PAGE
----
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I have a huge text file (207 MB, 4 million lines) and I need to read it sequentially line by line.
Every line has this format:
20227993821NAME AND SURNAME NINIC NN08
I was using (for regular files) the Java library's FileReader and BufferedReader like this:

FileReader dataFile = new FileReader(directory);
data = new BufferedReader(dataFile);
String s;
while((s = data.readLine()) != null){
    //do stuff
}

with no problems, but with huge files it takes too much time to process.
I wonder what would be the best practice in such cases (another library, different methods, etc.), anything would be helpfull.
The file is issued periodically by a government agency and it must be loaded in to my software for data comparison.

Edit:

This code:

BufferedReader data = new BufferedReader(new FileReader(file));
String s;
int count = 0;
while ((s = data.readLine()) != null) {
   System.out.println (count + " - " + s);
   count++;
}
data.close();

executed in 19 minutes 30 seconds. I don't know why it took so long.
I have a 64 bit operative system and a i5 processor.

share|improve this question
    
Please define "too much time to process". How long does it take? Are you sure the time is spend in java.io? –  user647772 Jan 31 '12 at 12:25
5  
Could you show us some more of your "do stuff" code? Did you try reading the file line by line without doing anything? Most likely, the reading is as fast as it gets; it's the processing that slows you down. –  dasblinkenlight Jan 31 '12 at 12:26
6  
I'm parsing lines with around 20 million rows (around 2 gigs) in a matter of seconds. Chances are the problem is not in the java IO but rather in what you do with the data –  LordDoskias Jan 31 '12 at 12:27

1 Answer 1

up vote 6 down vote accepted

If I run

File file = new File("/tmp/deleteme.txt");
file.deleteOnExit();

long start = System.nanoTime();
PrintWriter pw = new PrintWriter(file);
for (int i = 0; i < 4 * 1000 * 1000; i++)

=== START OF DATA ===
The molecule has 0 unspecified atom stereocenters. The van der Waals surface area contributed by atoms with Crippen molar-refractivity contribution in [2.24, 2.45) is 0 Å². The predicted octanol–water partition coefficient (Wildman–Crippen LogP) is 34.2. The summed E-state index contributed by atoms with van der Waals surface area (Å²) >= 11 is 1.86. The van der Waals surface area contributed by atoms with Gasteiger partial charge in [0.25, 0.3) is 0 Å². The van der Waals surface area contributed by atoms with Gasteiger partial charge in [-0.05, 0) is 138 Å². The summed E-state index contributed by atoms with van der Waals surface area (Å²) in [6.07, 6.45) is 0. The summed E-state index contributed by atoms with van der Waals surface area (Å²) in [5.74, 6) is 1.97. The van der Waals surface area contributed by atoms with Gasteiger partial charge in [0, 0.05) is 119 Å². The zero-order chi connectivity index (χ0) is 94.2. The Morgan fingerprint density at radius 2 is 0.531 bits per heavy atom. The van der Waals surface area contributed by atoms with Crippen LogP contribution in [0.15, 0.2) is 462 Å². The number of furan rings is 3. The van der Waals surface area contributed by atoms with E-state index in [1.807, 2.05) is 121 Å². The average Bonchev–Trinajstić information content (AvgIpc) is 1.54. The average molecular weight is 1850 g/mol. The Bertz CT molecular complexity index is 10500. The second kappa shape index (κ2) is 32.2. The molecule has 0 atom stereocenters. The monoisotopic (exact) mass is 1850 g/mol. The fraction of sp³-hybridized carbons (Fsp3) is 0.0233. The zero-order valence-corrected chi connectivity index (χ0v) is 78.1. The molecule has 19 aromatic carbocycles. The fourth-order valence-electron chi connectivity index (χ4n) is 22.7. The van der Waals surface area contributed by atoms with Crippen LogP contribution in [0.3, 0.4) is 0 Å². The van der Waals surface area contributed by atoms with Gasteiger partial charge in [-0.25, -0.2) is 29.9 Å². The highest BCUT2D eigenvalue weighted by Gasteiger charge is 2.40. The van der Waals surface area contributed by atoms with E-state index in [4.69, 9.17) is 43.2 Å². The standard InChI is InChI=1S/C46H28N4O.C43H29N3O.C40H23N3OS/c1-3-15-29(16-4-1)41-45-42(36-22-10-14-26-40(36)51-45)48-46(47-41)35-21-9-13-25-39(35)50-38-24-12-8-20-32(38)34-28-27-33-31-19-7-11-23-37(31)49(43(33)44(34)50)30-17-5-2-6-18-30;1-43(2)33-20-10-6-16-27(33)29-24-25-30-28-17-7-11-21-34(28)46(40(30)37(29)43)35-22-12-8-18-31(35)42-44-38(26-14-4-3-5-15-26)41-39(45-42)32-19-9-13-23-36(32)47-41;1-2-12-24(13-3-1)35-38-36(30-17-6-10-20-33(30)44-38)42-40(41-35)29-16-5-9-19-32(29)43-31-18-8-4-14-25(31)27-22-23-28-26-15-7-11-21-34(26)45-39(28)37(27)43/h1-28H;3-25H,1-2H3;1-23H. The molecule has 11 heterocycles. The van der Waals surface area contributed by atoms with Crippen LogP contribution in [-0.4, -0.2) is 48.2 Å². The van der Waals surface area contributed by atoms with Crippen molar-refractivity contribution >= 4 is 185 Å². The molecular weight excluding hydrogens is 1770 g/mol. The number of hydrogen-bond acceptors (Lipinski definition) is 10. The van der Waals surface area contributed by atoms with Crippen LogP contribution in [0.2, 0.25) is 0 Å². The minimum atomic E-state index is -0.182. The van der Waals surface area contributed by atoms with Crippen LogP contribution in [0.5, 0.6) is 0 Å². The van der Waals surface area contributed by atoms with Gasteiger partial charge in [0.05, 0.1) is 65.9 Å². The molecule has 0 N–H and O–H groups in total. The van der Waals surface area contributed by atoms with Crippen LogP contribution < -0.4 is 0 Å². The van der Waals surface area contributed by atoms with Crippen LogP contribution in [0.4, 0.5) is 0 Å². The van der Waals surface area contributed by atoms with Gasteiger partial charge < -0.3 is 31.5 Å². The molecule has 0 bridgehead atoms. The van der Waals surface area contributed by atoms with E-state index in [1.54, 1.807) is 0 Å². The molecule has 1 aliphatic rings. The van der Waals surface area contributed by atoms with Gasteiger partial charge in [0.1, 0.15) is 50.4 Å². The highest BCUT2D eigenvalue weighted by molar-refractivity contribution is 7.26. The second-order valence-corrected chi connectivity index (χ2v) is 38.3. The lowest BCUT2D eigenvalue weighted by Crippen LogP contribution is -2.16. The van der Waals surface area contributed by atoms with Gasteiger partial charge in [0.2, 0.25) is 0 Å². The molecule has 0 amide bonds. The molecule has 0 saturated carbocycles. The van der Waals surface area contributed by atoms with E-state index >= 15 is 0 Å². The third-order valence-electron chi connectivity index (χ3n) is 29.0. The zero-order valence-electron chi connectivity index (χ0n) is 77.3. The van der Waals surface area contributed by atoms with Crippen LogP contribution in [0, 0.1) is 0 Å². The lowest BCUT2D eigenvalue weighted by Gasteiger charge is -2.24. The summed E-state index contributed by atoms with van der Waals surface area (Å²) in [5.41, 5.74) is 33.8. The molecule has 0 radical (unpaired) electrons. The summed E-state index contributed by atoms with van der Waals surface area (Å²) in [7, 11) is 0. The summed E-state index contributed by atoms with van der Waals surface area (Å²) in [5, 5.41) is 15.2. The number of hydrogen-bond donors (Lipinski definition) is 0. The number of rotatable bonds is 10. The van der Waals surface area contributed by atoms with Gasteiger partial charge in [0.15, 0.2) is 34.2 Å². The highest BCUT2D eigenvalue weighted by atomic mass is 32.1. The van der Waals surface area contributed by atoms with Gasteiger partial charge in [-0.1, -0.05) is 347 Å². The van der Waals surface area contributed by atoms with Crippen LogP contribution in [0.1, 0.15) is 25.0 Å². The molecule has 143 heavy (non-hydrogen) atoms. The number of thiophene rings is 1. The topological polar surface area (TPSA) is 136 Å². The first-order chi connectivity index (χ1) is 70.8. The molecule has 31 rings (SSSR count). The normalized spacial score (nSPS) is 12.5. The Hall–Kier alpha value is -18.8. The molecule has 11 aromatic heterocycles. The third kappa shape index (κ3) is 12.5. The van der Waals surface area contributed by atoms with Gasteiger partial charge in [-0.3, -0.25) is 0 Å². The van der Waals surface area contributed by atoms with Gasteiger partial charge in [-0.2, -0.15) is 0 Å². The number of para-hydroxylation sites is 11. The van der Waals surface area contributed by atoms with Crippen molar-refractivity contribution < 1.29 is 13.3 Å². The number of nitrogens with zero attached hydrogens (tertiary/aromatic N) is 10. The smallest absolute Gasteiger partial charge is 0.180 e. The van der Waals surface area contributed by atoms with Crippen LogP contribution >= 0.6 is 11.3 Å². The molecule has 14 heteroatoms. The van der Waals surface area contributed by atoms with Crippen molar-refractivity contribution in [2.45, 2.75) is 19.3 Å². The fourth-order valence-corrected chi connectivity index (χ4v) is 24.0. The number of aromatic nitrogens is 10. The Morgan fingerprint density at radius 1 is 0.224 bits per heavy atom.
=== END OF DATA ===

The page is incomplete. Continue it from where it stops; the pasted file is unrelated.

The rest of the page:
pw.println("01234567890123456789012345678901234567890123456789");
pw.close();

long mid = System.nanoTime();
BufferedReader data = new BufferedReader(new FileReader(file));
String s;
while ((s = data.readLine()) != null) {
    //do stuff
}
data.close();
long end = System.nanoTime();

System.out.printf("Took %.3f seconds to write and %.3f seconds to read a %.2f MB file.%n",
        (mid - start) / 1e9, (end - mid) / 1e9, file.length() / 1e6);

it prints

Took 0.465 seconds to write and 0.522 seconds to read a 204.00 MB file.

EDIT: If I print out each line, it slows down dramatically because writing to the screen take a long time. I have found the MS-DOS window to be especially slow.

Took 0.467 seconds to write and 10.254 second to read a 204.00 MB file.

I don't believe its the reading of the file which is taking too long, it is what you are doing with it that is taking a long time.

share|improve this answer
    
I edited the question with the code executed and the time. –  Federico Matias Rodriguez Jan 31 '12 at 14:43
    
How long does it take if you redirect the output to a file. Some consoles (esp MS-DOS) are very slow. –  Peter Lawrey Jan 31 '12 at 15:43
1  
Yeah, your right! the MS-DOS console slows down the whole process. I tried without SOUT and worked like a charm. Thanks for your help! –  Federico Matias Rodriguez Jan 31 '12 at 19:07

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